It takes about 13 minutes for Donald Sutherland to first appear in “Milton’s Secret,” and for those 13 minutes (and perhaps a few more), one can still hold out hope that something will rescue this televisual Canadian production from its terminal blandness. Alas, even a prickly pro like Sutherland can’t do anything to elevate a hokey self-help lecture disguised as family entertainment.
Based on a kid-lit novel by bestselling (and Oprah Winfrey approved) “The Power of Now” author Eckhart Tolle, “Secret” centers on 11-year-old Milton (William Ainscough) and the journey he undertakes in learning how to process the stress of dealing with a school bully, a work-obsessed father (David Sutcliffe), and a neurotic mother (Mia Kirshner) who frets about the family’s economic stability.
The solution to Milton’s problem arrives in the form of Hawaiian-shirt sporting grandpa Stewart (Sutherland), who has radically changed from his days as a chilly, self-absorbed, military man and teaches his grandson how to live in the moment rather than dwell on the past or worry about the future.
Director Barnet Bain has only one other helming gig to his credit (the all-ages obscurity “The Lost & Found Family”), but the earnestness with which he approaches the story’s well-intentioned hippie-dippie clichés falls right in line with his highest profile work as a producer on “The Celestine Prophecy,” “Homeless to Harvard,” and “What Dreams May Come.”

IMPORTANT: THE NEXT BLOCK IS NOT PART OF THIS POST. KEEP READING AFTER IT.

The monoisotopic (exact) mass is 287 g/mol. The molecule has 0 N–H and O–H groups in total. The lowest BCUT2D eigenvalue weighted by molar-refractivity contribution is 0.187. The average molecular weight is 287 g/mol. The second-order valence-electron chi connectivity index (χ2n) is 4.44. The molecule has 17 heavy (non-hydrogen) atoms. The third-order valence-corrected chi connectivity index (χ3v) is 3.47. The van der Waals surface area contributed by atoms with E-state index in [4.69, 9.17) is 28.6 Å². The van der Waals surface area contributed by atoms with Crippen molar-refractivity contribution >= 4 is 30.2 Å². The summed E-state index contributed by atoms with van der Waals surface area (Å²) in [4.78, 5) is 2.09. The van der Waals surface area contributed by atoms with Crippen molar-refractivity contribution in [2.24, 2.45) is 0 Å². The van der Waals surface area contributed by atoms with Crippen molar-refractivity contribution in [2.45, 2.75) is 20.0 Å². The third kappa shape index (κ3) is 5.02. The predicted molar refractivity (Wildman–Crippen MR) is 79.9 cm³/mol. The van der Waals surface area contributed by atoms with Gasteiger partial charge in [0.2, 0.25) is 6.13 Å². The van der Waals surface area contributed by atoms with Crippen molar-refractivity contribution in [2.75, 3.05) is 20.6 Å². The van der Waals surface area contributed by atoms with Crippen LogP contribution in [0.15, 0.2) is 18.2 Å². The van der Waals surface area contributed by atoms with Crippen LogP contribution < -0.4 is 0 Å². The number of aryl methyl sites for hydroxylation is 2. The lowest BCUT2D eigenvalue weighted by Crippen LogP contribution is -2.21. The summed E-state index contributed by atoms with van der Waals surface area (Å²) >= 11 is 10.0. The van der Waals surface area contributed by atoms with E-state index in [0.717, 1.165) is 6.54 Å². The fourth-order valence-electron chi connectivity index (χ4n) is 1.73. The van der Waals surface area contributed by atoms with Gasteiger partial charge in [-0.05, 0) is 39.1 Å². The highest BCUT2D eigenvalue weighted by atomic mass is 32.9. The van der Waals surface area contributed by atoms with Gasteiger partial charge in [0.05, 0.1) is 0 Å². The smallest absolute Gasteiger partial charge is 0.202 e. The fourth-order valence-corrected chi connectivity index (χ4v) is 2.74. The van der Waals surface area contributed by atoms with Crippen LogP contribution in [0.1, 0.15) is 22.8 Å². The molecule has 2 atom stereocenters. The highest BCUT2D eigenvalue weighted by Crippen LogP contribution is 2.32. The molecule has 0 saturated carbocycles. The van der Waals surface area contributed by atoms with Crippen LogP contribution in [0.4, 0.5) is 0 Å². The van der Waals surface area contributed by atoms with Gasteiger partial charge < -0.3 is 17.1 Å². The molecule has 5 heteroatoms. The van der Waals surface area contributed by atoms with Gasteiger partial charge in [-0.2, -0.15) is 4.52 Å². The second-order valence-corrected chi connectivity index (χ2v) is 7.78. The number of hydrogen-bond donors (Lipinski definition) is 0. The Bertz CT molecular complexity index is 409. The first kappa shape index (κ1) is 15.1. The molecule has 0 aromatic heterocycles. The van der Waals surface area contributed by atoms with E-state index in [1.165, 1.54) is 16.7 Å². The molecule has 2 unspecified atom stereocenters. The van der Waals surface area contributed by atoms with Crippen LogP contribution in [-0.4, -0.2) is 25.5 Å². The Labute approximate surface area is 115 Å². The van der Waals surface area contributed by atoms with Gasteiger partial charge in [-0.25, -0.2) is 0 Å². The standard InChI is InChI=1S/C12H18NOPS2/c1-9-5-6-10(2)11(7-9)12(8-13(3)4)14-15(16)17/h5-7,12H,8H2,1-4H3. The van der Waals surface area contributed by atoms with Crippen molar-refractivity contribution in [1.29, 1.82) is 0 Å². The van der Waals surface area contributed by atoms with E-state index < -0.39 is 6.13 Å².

There’s a modest kick to seeing Sutherland essay a blissed-out seventysomething Zumba-enthusiast, but the script by Bain, Sara B. Cooper, and Donald Martin doesn’t give him any notes that are particularly juicy to play. Kirshner at least provides a suitable sparring partner as the disgruntled daughter who lashes out at the father who learned his lessons too late in life to benefit her.
But the only person who truly feels unpredictable here is Michelle Rodriguez, inexplicably cast as Milton’s teacher, and looking like she might punch out any random student who gives her a bad vibe.
Negative vibes are what “Milton’s Secret” hopes to help its viewers overcome, but it’s difficult to ascertain exactly who the film’s target audience is meant to be. Kids will surely be bored by the amount of time spent on adult characters arguing over money and family resentments, while adults won’t be interested in the story’s kid-focused perspective on learning to process anxiety. With a day-and-date release on-demand and in a handful of theaters, “Milton’s Secret” is in little jeopardy of being exposed.